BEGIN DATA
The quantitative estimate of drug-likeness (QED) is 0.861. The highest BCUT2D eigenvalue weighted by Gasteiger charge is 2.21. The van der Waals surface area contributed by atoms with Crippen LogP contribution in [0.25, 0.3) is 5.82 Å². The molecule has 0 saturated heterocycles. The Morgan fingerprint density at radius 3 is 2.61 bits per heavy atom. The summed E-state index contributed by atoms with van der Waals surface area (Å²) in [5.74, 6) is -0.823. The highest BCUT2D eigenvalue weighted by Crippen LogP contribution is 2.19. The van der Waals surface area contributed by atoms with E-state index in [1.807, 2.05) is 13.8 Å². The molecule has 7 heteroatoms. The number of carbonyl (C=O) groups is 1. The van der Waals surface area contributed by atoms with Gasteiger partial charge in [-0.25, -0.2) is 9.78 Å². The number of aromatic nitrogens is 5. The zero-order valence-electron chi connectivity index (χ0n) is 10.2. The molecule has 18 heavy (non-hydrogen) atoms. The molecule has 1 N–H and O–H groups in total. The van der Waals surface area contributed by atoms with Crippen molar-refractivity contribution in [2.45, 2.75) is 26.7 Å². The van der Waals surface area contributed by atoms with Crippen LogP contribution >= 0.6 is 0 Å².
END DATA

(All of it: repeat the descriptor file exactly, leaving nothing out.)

The quantitative estimate of drug-likeness (QED) is 0.861. The highest BCUT2D eigenvalue weighted by Gasteiger charge is 2.21. The van der Waals surface area contributed by atoms with Crippen LogP contribution in [0.25, 0.3) is 5.82 Å². The molecule has 0 saturated heterocycles. The Morgan fingerprint density at radius 3 is 2.61 bits per heavy atom. The summed E-state index contributed by atoms with van der Waals surface area (Å²) in [5.74, 6) is -0.823. The highest BCUT2D eigenvalue weighted by Crippen LogP contribution is 2.19. The van der Waals surface area contributed by atoms with E-state index in [1.807, 2.05) is 13.8 Å². The molecule has 7 heteroatoms. The number of carbonyl (C=O) groups is 1. The van der Waals surface area contributed by atoms with Gasteiger partial charge in [-0.25, -0.2) is 9.78 Å². The number of aromatic nitrogens is 5. The zero-order valence-electron chi connectivity index (χ0n) is 10.2. The molecule has 18 heavy (non-hydrogen) atoms. The molecule has 1 N–H and O–H groups in total. The van der Waals surface area contributed by atoms with Crippen molar-refractivity contribution in [2.45, 2.75) is 26.7 Å². The van der Waals surface area contributed by atoms with Crippen LogP contribution >= 0.6 is 0 Å².